i. The name Maher-Shalal-Hash-Baz means, “Speed to the spoil, hurry to the plunder.” This spoke of the coming attack on Syria, Israel, and Judah by Assyria. The name Shear-Jashub means, “A Remnant Shall Return.” This spoke of the restoration God would eventually bring. The name Isaiah means, “Salvation is of the Lord.” This spoke of the attitude and hope Judah needed to have.
ii. We are also the children of God, and we are His message. Hebrews 2:11-13 quotes this passage to communicate this truth: For both He who sanctifies and those who are being sanctified are all of one, for which reason He is not ashamed to call them brethren, saying . . . “Here am I and the children whom God has given Me.” Just as much as Isaiah’s children were living witnesses of the truth of God’s word, so are we as God’s children.
3. (19-22) Prepare by seeking His light and word, not the darkness of the occult.
And when they say to you, “Seek those who are mediums and wizards, who whisper and mutter,” should not a people seek their God? Should they seek the dead on behalf of the living? To the law and to the testimony! If they do not speak according to this word, it is because there is no light in them. They will pass through it hard pressed and hungry; and it shall happen, when they are hungry, that they will be enraged and curse their king and their God, and look upward. Then they will look to the earth, and see trouble and darkness, gloom of anguish; and they will be driven into darkness.
a. Seek those who are mediums and wizards: In the present danger from Syria and Israel, and in the coming danger from Assyria, Judah will be tempted to seek guidance and comfort from those who are mediums and wizards. Isaiah exposes the foolishness of this, when he says, “Should not a people seek their God? Should they seek the dead on behalf of the living?”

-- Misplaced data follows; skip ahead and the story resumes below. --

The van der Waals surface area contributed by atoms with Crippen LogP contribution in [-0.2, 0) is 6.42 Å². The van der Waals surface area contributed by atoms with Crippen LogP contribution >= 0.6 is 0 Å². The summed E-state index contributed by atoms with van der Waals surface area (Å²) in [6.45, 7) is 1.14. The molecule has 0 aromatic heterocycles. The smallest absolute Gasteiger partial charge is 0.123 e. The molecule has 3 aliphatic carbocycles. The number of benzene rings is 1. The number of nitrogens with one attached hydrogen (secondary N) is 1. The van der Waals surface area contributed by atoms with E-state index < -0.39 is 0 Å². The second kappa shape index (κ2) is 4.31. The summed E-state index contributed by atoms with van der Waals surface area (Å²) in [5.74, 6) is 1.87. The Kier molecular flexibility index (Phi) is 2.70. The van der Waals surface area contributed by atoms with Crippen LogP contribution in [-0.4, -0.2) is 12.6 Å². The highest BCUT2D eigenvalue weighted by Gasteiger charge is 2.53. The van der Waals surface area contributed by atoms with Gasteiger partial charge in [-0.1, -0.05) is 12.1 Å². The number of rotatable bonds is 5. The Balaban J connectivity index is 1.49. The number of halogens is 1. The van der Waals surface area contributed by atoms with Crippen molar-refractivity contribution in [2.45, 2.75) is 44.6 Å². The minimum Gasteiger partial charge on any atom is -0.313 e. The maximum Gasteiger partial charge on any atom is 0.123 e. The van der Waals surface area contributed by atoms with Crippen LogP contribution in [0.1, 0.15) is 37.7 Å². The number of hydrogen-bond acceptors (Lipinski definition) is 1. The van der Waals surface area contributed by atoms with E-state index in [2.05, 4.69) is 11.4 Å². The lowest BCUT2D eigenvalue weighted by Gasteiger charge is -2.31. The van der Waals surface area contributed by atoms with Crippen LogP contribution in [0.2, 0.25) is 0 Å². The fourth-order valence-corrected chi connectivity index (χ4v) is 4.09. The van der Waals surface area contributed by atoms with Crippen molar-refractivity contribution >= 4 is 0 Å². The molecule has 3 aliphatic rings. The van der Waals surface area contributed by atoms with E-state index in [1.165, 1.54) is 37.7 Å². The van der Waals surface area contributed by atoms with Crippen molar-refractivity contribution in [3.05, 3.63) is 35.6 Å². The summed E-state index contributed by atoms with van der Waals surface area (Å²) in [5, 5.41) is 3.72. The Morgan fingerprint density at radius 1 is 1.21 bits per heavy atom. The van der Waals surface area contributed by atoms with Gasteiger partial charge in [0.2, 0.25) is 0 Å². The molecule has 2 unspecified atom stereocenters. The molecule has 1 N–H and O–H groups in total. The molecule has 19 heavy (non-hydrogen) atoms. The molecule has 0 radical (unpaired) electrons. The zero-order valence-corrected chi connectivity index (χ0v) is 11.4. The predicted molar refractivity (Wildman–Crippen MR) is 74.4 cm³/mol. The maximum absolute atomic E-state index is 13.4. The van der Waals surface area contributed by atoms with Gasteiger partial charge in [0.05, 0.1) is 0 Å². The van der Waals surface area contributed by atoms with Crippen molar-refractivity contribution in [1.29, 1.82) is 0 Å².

i. When you are in trouble, shouldn’t you seek your God? If you can’t rely on your God when you are in trouble, then what good is your God?
ii. What sense does it make to seek the dead on behalf of the living? The dead are the dead, the living are the living. The living God speaks through His living Word and His living people to guide us. There is no reason to seek the dead.
iii. This passage also exposes the foolishness of praying to the saints. The exact same question should be asked: Should they seek the dead on behalf of the living?
b. To the law and to the testimony! Forget about mediums and wizards and the dead. Instead of all that deception and foolishness, To the law and to the testimony! Go to God’s Word!
i. Law and testimony each refer to God’s Word. We might say that law refers to God’s holy commands, and testimony refers to His dealings with His people as recorded in His Word. But that may be slicing it too thin, because often similar terms for God’s Word are repeated, not for the sake of distinction, but for the sake of emphasis.
ii. How it needs to be proclaimed to our pulpits today: To the law and to the testimony! Enough with your over-use of anecdotes and jokes! Enough with your emphasis on entertainment and sappy stories! Enough with your catering to itching ears! Enough with your hobbyhorses and pet peeves! To the law and to the testimony!
iii. “Let us remember, as ministers of the Gospel, what M’Cheyne beautifully said; ‘Depend upon it,’ said he, ‘it is God’s Word not man’s comment upon God’s Word, that saves souls;’ and I have marked, that if ever we have a conversion at any time, in ninety-nine cases out of a hundred, the conversion is rather traceable to the text, or to some Scripture quoted in the sermon, than to any trite or original saying by the preacher. It is God’s Word that breaks the fetters and sets the prisoner free, it is God’s Word instrumentally that saves souls, and therefore let us bring everything to the touchstone.” (Spurgeon)
c. If they do not speak according to this word, it is because there is no light in them: If there is a disagreement between God’s word and the word of the messenger, it isn’t hard to figure out who is wrong. The messenger is wrong. The word judges the messenger; the messenger doesn’t judge the word.
d. They will be driven into darkness: When they forsake God’s word and trust in mediums and wizards and the dead, they are courting darkness, not light.
© 2001 David Guzik - No distribution beyond personal use without permission